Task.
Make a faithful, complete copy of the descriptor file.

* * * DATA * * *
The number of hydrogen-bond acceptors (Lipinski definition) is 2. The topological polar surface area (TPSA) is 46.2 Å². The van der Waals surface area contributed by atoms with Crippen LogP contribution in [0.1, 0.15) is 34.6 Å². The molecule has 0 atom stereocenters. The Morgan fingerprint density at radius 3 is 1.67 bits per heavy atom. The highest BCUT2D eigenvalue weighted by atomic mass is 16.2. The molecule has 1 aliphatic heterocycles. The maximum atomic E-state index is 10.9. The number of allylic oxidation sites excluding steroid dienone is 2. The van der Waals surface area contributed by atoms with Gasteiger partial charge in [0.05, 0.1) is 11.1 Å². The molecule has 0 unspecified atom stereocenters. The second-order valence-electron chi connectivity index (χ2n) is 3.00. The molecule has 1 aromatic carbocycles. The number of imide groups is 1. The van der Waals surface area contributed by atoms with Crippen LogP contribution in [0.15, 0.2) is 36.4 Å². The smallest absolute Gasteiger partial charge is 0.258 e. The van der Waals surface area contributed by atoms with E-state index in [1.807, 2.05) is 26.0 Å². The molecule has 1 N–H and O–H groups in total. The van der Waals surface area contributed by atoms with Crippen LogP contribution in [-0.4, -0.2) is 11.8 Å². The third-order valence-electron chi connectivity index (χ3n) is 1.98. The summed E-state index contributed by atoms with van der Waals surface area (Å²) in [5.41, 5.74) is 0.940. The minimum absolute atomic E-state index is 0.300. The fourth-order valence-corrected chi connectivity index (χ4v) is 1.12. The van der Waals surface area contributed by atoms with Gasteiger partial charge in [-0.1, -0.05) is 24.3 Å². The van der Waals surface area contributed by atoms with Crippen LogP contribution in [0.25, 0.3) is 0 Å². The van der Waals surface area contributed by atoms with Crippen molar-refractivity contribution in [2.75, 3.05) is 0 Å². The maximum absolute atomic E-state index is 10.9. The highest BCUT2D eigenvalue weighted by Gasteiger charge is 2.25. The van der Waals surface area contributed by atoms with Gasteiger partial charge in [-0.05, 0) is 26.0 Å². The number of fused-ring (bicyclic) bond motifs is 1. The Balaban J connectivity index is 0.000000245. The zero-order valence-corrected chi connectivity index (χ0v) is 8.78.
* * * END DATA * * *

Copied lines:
The number of hydrogen-bond acceptors (Lipinski definition) is 2. The topological polar surface area (TPSA) is 46.2 Å². The van der Waals surface area contributed by atoms with Crippen LogP contribution in [0.1, 0.15) is 34.6 Å². The molecule has 0 atom stereocenters. The Morgan fingerprint density at radius 3 is 1.67 bits per heavy atom. The highest BCUT2D eigenvalue weighted by atomic mass is 16.2. The molecule has 1 aliphatic heterocycles. The maximum atomic E-state index is 10.9. The number of allylic oxidation sites excluding steroid dienone is 2. The van der Waals surface area contributed by atoms with Gasteiger partial charge in [0.05, 0.1) is 11.1 Å². The molecule has 0 unspecified atom stereocenters. The second-order valence-electron chi connectivity index (χ2n) is 3.00. The molecule has 1 aromatic carbocycles. The number of imide groups is 1. The van der Waals surface area contributed by atoms with Crippen LogP contribution in [0.15, 0.2) is 36.4 Å². The smallest absolute Gasteiger partial charge is 0.258 e. The van der Waals surface area contributed by atoms with E-state index in [1.807, 2.05) is 26.0 Å². The molecule has 1 N–H and O–H groups in total. The van der Waals surface area contributed by atoms with Crippen LogP contribution in [-0.4, -0.2) is 11.8 Å². The third-order valence-electron chi connectivity index (χ3n) is 1.98. The summed E-state index contributed by atoms with van der Waals surface area (Å²) in [5.41, 5.74) is 0.940. The minimum absolute atomic E-state index is 0.300. The fourth-order valence-corrected chi connectivity index (χ4v) is 1.12. The van der Waals surface area contributed by atoms with Gasteiger partial charge in [-0.1, -0.05) is 24.3 Å². The van der Waals surface area contributed by atoms with Crippen LogP contribution in [0.25, 0.3) is 0 Å². The van der Waals surface area contributed by atoms with Crippen molar-refractivity contribution in [2.75, 3.05) is 0 Å². The maximum absolute atomic E-state index is 10.9. The highest BCUT2D eigenvalue weighted by Gasteiger charge is 2.25. The van der Waals surface area contributed by atoms with Gasteiger partial charge in [-0.05, 0) is 26.0 Å². The number of fused-ring (bicyclic) bond motifs is 1. The Balaban J connectivity index is 0.000000245. The zero-order valence-corrected chi connectivity index (χ0v) is 8.78.